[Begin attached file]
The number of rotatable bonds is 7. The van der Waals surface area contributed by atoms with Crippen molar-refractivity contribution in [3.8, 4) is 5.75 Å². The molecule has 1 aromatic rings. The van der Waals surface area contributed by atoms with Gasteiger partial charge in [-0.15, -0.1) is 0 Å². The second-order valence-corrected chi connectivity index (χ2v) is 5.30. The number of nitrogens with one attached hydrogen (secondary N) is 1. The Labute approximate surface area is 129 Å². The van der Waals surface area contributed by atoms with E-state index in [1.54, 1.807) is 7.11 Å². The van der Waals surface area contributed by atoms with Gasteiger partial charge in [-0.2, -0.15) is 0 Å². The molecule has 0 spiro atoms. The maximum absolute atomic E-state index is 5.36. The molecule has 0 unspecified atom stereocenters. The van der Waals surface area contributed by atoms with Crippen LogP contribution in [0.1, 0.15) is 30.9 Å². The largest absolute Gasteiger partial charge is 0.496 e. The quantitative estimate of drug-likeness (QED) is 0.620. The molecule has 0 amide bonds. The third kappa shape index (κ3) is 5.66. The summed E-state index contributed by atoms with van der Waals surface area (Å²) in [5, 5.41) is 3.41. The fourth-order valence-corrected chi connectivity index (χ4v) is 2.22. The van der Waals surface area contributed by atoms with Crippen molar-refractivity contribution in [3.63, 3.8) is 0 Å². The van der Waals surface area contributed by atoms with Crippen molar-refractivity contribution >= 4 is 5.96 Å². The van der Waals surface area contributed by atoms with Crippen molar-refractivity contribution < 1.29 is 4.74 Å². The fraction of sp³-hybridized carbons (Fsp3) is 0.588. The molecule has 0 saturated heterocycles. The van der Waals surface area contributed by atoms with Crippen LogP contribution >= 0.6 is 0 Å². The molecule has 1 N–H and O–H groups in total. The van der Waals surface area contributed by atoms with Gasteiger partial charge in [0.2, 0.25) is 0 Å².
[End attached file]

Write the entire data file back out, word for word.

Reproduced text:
The number of rotatable bonds is 7. The van der Waals surface area contributed by atoms with Crippen molar-refractivity contribution in [3.8, 4) is 5.75 Å². The molecule has 1 aromatic rings. The van der Waals surface area contributed by atoms with Gasteiger partial charge in [-0.15, -0.1) is 0 Å². The second-order valence-corrected chi connectivity index (χ2v) is 5.30. The number of nitrogens with one attached hydrogen (secondary N) is 1. The Labute approximate surface area is 129 Å². The van der Waals surface area contributed by atoms with E-state index in [1.54, 1.807) is 7.11 Å². The van der Waals surface area contributed by atoms with Gasteiger partial charge in [-0.2, -0.15) is 0 Å². The molecule has 0 spiro atoms. The maximum absolute atomic E-state index is 5.36. The molecule has 0 unspecified atom stereocenters. The van der Waals surface area contributed by atoms with Crippen LogP contribution in [0.1, 0.15) is 30.9 Å². The largest absolute Gasteiger partial charge is 0.496 e. The quantitative estimate of drug-likeness (QED) is 0.620. The molecule has 0 amide bonds. The third kappa shape index (κ3) is 5.66. The summed E-state index contributed by atoms with van der Waals surface area (Å²) in [5, 5.41) is 3.41. The fourth-order valence-corrected chi connectivity index (χ4v) is 2.22. The van der Waals surface area contributed by atoms with Crippen molar-refractivity contribution in [3.63, 3.8) is 0 Å². The van der Waals surface area contributed by atoms with Crippen molar-refractivity contribution >= 4 is 5.96 Å². The van der Waals surface area contributed by atoms with Crippen molar-refractivity contribution < 1.29 is 4.74 Å². The fraction of sp³-hybridized carbons (Fsp3) is 0.588. The molecule has 0 saturated heterocycles. The van der Waals surface area contributed by atoms with Crippen LogP contribution >= 0.6 is 0 Å². The molecule has 1 N–H and O–H groups in total. The van der Waals surface area contributed by atoms with Gasteiger partial charge in [0.2, 0.25) is 0 Å².